Appellant Cole challenges the admission into evidence of a statement made by her nontestifying codefendant Morriss. The statement related Morriss' role in arranging the meeting between Cole, Oates and the three actual killers, corroborating the testimony of Austin and Hawkins. Morriss' statement was redacted so that all identifying references to Cole and Oates had been eliminated. In the redacted version, the references to Oates, Cole and Cole's husband had been replaced with, respectively, "person", "friend", and "guy". The goal of the redaction was to eliminate all references to Cole and Oates' relationship to the victim, their gender, Cole's national origin, and the location of Oates' home. (A copy of the statement, as redacted, is attached as an Appendix.)

In Bruton v. United States, 391 U.S. 123, 88 S. Ct. 1620, 20 L. Ed. 2d 476 (1968), the Supreme Court held that, despite limiting instructions, the admission of a nontestifying codefendant's confession which incriminated the defendant and referred to him by name violated that defendant's Sixth Amendment right to confront and cross-examine all witnesses testifying against him. However, in Richardson v. Marsh, 481 U.S. 200, 211, 107 S. Ct. 1702, 1709, 95 L. Ed. 2d 176 (1987), the Court held that a defendant's right to confrontation was not violated by the admission of a nontestifying codefendant's confession (with a proper limiting instruction) where the confession had been redacted to eliminate all references to the defendant's very existence. The Supreme Court expressly left open the question of the admissibility of statements made by a nontestifying co-defendant in which all references to the defendant are replaced with either a symbol or a gender neutral pronoun. Id. at 211 n. 5, 107 S. Ct. at 1709 n. 5.

This latter issue was recently addressed by a panel of this court in Foster v. United States, 548 A.2d 1370 (D.C.1988). In Foster, we held that "a properly and effectively redacted statement substituting neutral references for names (including nicknames and the like) and/or descriptions ... may *787 be admitted into evidence at a joint trial (when coupled with proper limiting instructions) unless a `substantial risk' exists that the jury will consider that statement in deciding the guilt of the defendant." Id. at 1378. In determining whether such a risk exists, "the trial court must consider the degree of inference the jury must make to connect the defendant to the statement and the degree of risk that the jury will make the linkage despite a limiting instruction." Id. at 1379. The codefendant's statement must be viewed in the context of other evidence presented at trial to determine whether the redaction has been effective in avoiding linkage with the defendant. Id. at 1379. In Foster we also held that when it has been determined in a case that a codefendant's confession was improperly admitted in violation of the Confrontation Clause, the admission is then subject to harmless error analysis under Chapman v. California, 386 U.S. 18, 87 S. Ct. 824, 17 L. Ed. 2d 705 (1967). Foster, supra, 548 A.2d at 1379.

Here, we cannot but find that there was a "substantial risk" that the jury would link Cole and Oates' names to the unnamed individuals referred to in Morriss' redacted statement. Morriss' redacted statement referred to a person who had a friend that wanted something done to a guy because that guy had been mistreating this friend. In light of the other evidence presented at trial, the jury would readily be able to infer that Morriss was referring to Cole (and her friend Oates) in his statement.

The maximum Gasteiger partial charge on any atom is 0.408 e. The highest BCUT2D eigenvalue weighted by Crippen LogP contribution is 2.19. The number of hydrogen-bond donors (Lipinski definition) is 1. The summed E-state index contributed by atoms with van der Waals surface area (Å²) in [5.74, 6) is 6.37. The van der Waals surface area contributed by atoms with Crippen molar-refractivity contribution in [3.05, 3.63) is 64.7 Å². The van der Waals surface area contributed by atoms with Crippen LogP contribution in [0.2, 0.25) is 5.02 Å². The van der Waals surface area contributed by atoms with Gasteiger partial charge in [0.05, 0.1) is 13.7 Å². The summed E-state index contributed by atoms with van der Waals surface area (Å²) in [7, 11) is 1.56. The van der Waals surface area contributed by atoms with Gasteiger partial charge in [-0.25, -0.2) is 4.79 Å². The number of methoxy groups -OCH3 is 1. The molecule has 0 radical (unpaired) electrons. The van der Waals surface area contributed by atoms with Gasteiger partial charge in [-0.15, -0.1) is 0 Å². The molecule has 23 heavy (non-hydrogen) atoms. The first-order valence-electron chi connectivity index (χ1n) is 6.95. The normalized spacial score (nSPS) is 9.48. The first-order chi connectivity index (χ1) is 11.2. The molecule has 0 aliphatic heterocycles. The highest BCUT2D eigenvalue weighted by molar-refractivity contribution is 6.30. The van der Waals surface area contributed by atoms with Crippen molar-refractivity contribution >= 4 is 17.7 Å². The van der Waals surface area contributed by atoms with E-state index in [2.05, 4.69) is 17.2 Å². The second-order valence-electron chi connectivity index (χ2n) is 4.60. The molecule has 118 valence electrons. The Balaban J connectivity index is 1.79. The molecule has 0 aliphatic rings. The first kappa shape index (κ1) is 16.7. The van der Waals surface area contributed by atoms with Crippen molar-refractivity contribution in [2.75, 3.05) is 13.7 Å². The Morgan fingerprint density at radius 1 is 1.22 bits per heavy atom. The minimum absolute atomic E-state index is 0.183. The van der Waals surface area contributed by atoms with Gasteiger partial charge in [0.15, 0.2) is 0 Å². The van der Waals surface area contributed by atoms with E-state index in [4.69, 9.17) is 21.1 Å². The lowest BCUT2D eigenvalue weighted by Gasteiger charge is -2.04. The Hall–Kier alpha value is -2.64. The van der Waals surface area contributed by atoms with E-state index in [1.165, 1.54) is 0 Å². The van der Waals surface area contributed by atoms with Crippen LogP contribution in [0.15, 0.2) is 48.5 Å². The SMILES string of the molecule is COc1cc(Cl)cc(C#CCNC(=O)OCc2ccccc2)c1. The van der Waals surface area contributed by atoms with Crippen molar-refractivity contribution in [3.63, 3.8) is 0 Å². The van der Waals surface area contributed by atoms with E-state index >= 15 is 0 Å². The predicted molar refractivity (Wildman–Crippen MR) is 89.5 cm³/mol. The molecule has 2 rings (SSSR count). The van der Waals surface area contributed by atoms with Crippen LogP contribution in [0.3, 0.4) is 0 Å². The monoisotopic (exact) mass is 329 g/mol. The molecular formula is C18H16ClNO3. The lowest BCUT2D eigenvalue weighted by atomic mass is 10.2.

Under Foster we next apply the constitutional harmless error standard of Chapman v. California, 386 U.S. 18, 87 S. Ct. 824, 17 L. Ed. 2d 705 (1967). Four of the government's important witnesses were admitted narcotics addicts with criminal records. Several were testifying under the arrangements with the government. Their testimony differed in some respects. Morriss, on the other hand, was an elderly person with no known criminal record whose testimony may have lent added credibility to that of the four impeached main witnesses. Cole and Oates presented a number of character and other witnesses and Oates took the stand herself to deny any involvement. In light of this record, we cannot conclude that if the jury, contrary to the trial court's instructions, used Morriss' statement in considering Cole's guilt, there is no "reasonable possibility that the evidence complained of might have contributed to the conviction." Chapman, supra, 386 U.S. at 23, 87 S. Ct. at 827 (quoting Fahy v. Connecticut, 375 U.S. 85, 86-87, 84 S. Ct. 229, 230, 11 L. Ed. 2d 171 (1963)). Therefore, since we cannot find the error "harmless" under Chapman, we must hold that the admission of Morriss' redacted confession constituted reversible error.[5]


Since the case must be retried, we deal also with Cole's additional contention that the trial court violated her due process rights in permitting in-court identifications by Norman after it had determined at a pretrial hearing that the photographic arrays from which his initial pretrial identifications were made were unduly suggestive.[6] The trial court properly proceeded to consider "`whether under the "totality of the circumstances" the identification was reliable even though the confrontation procedure was suggestive.'" United States *788 v. Walton, 411 A.2d 333, 337 (D.C.1979) (quoting Neil v. Biggers, 409 U.S. 188, 199, 93 S. Ct. 375, 382, 34 L. Ed. 2d 401 (1972)). Given its greater opportunity to assess the demeanor, reliability and credibility of the witness, the trial court is accorded considerable deference in its finding of a substantial independent basis for an in-court identification. Banton v. United States, 411 A.2d 975, 979 (D.C.1980); Walton, supra, 411 A.2d at 339.